Stories from the Field: Water quality sampling at the UM stormwater retention SmartPond
M.Sc. student Ago Fischer details a day of sampling stormwater retention ponds
My name is Agoston Fischer, or Ago for short, and I am an M.Sc. student at the Centre of Earth Observation Science (CEOS). We are part of the Faculty of Environment, Earth, and Resources at the University of Manitoba, and my supervisor is Dr. David Barber. My thesis is focused on observing the natural conditions affecting water-leaving radiance across various water types on the freshwater-brackish-marine spectrum. Data collection for this project involves low-altitude RPAS (remotely piloted aircraft system, or drone) flights in combination with in-situ water sampling.
For the 2020 field season, CEOS research associate and drone technician Madison Harasyn and I are sampling two distinct stormwater retention ponds at the University of Manitoba SmartPark once a week. Sampling began in June and is planned to continue until the end of September; this is an overview of our field work day on the fifth of August.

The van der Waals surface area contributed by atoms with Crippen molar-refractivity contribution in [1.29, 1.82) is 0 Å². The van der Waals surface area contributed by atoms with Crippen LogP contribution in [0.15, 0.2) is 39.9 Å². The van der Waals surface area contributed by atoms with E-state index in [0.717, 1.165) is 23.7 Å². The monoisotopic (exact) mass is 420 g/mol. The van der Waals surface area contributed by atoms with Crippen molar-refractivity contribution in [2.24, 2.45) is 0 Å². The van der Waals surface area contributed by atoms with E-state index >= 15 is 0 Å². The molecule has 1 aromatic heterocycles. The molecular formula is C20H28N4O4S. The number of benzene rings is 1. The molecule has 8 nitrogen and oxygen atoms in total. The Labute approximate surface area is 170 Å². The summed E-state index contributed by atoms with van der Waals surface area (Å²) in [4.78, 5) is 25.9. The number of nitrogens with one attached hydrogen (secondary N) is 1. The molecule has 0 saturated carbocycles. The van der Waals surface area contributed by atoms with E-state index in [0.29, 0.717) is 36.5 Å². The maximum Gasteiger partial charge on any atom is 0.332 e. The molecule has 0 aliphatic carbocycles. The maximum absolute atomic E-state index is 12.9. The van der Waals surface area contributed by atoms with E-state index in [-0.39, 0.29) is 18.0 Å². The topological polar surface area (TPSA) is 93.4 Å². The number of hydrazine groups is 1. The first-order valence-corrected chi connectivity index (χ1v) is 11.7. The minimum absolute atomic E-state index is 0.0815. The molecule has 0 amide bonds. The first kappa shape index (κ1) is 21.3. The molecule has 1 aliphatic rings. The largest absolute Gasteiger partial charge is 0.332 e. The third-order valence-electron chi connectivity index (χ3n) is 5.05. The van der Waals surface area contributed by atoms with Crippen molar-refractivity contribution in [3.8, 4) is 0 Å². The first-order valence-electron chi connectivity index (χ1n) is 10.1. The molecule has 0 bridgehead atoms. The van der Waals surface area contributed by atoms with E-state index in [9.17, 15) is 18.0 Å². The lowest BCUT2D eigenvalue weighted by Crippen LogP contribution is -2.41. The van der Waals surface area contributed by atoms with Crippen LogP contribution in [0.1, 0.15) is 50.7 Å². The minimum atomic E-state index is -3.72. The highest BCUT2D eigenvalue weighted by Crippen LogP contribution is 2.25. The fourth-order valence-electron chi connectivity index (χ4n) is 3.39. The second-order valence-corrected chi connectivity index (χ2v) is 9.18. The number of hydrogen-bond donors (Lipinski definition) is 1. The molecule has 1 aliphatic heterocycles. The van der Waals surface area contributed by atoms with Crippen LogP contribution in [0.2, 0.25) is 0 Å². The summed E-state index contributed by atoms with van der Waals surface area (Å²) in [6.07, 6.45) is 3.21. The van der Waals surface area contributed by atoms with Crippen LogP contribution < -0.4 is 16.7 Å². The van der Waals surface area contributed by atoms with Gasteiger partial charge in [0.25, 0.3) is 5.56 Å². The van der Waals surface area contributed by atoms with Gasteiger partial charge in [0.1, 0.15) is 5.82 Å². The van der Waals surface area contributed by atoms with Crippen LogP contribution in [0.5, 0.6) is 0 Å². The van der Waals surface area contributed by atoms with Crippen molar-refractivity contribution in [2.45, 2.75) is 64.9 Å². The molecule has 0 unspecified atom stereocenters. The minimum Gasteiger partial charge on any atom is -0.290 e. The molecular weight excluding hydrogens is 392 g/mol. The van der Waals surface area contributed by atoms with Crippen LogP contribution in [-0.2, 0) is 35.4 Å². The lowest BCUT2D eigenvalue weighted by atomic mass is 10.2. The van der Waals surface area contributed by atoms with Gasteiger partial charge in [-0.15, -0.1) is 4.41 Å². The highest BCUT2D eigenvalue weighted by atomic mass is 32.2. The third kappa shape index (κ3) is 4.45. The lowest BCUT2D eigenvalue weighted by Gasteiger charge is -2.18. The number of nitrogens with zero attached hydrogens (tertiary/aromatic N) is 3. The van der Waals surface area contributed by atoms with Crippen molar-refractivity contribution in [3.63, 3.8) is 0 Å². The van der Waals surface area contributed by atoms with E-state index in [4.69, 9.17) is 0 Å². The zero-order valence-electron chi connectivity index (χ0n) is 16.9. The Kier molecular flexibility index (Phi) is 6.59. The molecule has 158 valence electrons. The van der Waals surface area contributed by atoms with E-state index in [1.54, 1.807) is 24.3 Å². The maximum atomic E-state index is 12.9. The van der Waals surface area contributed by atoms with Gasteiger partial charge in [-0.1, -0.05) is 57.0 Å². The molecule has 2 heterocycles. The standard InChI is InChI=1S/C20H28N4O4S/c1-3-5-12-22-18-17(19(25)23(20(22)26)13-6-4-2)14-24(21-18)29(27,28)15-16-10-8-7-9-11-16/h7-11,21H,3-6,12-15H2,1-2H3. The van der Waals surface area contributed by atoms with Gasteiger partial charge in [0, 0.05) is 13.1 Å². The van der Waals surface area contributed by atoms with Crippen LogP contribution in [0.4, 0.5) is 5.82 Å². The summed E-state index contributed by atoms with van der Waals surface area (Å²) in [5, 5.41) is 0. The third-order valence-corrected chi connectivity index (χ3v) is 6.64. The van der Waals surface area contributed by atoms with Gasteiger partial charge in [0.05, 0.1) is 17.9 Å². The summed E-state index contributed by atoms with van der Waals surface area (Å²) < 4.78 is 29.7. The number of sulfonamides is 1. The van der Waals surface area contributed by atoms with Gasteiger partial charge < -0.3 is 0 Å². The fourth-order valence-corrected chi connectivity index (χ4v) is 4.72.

To start off the day, we load up our truck at the Sea Ice Research Facility (SERF) with the boat in tow and all of our equipment: the drone and its cameras, an Idronaut CTD probe, an ASD handheld spectroradiometer, a Secchi disc, and a cooler for storing water samples. Both of the ponds are close by, so we are lucky enough to be able to use SERF as a convenient base of operations.
Sampling begins at the west pond, which is a naturalized stormwater retention pond surrounded by emergent vegetation such as cattails. We have spotted many red-winged blackbirds, ducks and ducklings, and a few migrating American white pelicans here over the summer. Upon our arrival we make a few observations and jot them down in our field notes, these include: the percentage of cloud cover in the sky, the estimated wind speed as per the Beaufort wind scale, the wind’s direction, and the growth of vegetation in and around the pond.